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Anne Rettenberg wrote an article for Psychology Today that is critical of the idea of online dating , she cites one example of a man who visited a prostitute due to being depressed at his lack of success in online dating to support her claim.
The first big problem with her article is that she doesn’t mention the different experiences that male and female customers presumably have on online dating sites. I don’t know what it’s like for women on the dating sites so I can’t comment on that. But I’m sure that someone who works as a counselor could provide some useful insight into this matter. Also she didn’t even give a mention to the issue of gay/lesbian dating sites.
The next issue is that she didn’t offer any good advice for who should use online dating sites and what their aims should be.
In dating in real life (IRL) it’s expected that the man make the first move, and therefore women end up rejecting lots of guys for various reasons. Anne seems to think that rejection online is somehow worse than rejection IRL, it probably is for some people but that certainly isn’t the case for everyone. The way that lots of dating sites seem to work is that women place adverts, men respond to them, and then the women reply to a small subset of the email that they receive. “Rejection” in this case isn’t a matter of telling someone that you aren’t interested, but of merely not replying to their mail.
From my discussions with a few men who’ve used online dating sites the strategy seems to be to send out initial messages to a few dozen women every day and then maybe get a few responses a day. For the messages that get no response you will never know whether the other person found someone else first, wasn’t interested in you for some reason, or just didn’t bother checking their email. The only comparison to IRL rejection is that which happens after phone numbers have been exchanged, which isn’t going to be that common (and has the same issues regardless of how the people met).
Guys, relax about the women who don’t respond to your first message. They probably get 100+ responses to their advert and don’t have time to even read half of them. If you get rejected later in the process then you can look through your email archive at a later date to try and discover what went wrong.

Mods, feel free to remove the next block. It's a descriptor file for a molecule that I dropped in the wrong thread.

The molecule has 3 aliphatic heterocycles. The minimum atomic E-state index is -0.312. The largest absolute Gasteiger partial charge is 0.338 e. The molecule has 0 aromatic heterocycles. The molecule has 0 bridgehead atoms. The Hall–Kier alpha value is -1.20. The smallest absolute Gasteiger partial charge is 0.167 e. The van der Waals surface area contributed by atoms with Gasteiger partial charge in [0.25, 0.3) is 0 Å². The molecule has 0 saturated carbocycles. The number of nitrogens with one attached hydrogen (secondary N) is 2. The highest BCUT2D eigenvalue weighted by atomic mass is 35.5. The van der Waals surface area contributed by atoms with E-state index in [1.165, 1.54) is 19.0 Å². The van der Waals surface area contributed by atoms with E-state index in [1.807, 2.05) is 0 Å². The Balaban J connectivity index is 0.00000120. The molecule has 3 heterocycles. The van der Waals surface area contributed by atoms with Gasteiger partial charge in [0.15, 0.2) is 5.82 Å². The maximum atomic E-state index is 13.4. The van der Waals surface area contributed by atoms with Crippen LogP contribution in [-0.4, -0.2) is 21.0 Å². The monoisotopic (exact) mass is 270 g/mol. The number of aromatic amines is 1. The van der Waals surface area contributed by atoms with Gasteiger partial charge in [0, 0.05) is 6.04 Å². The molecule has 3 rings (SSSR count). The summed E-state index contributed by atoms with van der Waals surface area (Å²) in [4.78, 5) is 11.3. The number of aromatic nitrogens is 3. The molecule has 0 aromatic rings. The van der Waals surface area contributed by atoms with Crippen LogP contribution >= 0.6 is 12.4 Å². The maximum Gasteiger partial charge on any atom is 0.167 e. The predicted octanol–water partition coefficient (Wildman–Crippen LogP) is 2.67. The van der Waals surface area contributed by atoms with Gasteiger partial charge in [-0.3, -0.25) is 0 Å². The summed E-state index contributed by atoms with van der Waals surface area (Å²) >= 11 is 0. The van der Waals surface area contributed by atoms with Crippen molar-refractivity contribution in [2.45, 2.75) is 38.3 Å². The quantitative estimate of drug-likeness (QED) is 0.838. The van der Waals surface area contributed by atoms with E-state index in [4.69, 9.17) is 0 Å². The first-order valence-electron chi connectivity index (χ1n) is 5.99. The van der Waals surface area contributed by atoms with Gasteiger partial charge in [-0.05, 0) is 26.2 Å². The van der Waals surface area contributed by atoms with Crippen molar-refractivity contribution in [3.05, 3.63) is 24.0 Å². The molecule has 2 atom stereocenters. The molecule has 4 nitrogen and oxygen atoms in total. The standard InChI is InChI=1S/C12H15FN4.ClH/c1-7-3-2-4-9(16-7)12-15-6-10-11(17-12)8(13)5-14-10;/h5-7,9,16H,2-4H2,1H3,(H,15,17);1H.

The fact that Anne’s client visited a prostitute suggests that maybe he wasn’t really after a relationship. In which case using one of the many online services for finding sex partners might have been a better option.
Generally it seems that a good strategy is to try and have fun. I don’t know any men who have married someone from a dating site, but the general opinion seems to be that they are still worth using. If you meet someone in a bar then you might end up having a drunken conversation that is drowned out by loud music. If you meet someone over the Internet then you can have a quiet conversation over the phone – which seems to be a better way to get to know someone (and generally more pleasant for anyone who’s not an alcoholic). I think that men who have no immediate aim other than finding someone nice to talk to will do better than those who aim to score quickly.
Of the men I know who married women they met over the Internet (but not through online dating sites) I wonder how many of them would have ended up married if they hadn’t used the online dating sites first. It seems that men who regularly communicate with women outside formal situations (work etc) will have a better chance of impressing someone that they like than those who lack such experience.
There are a lot of people who really can’t function in a bar. With the way our society works it seems that anyone who can’t handle the bar scene really should consider online dating.
It seems to me that someone who is seeing a counselor and who is considering a new way of finding a SO should ask their counselor for advice first. It also seems to me that a good option might be to ask their counselor for advice in online dating. Instead of being unsuccessful and depressed a man who was seeing a female counselor could do well to ask her advice for how to impress women on the Internet. This is probably a business opportunity for female counselors who can advise men on such things, among other things it seems that seeing an “online relationship coach” would be perceived in a more positive manner than seeing a counselor or psychologist for the more traditional reasons.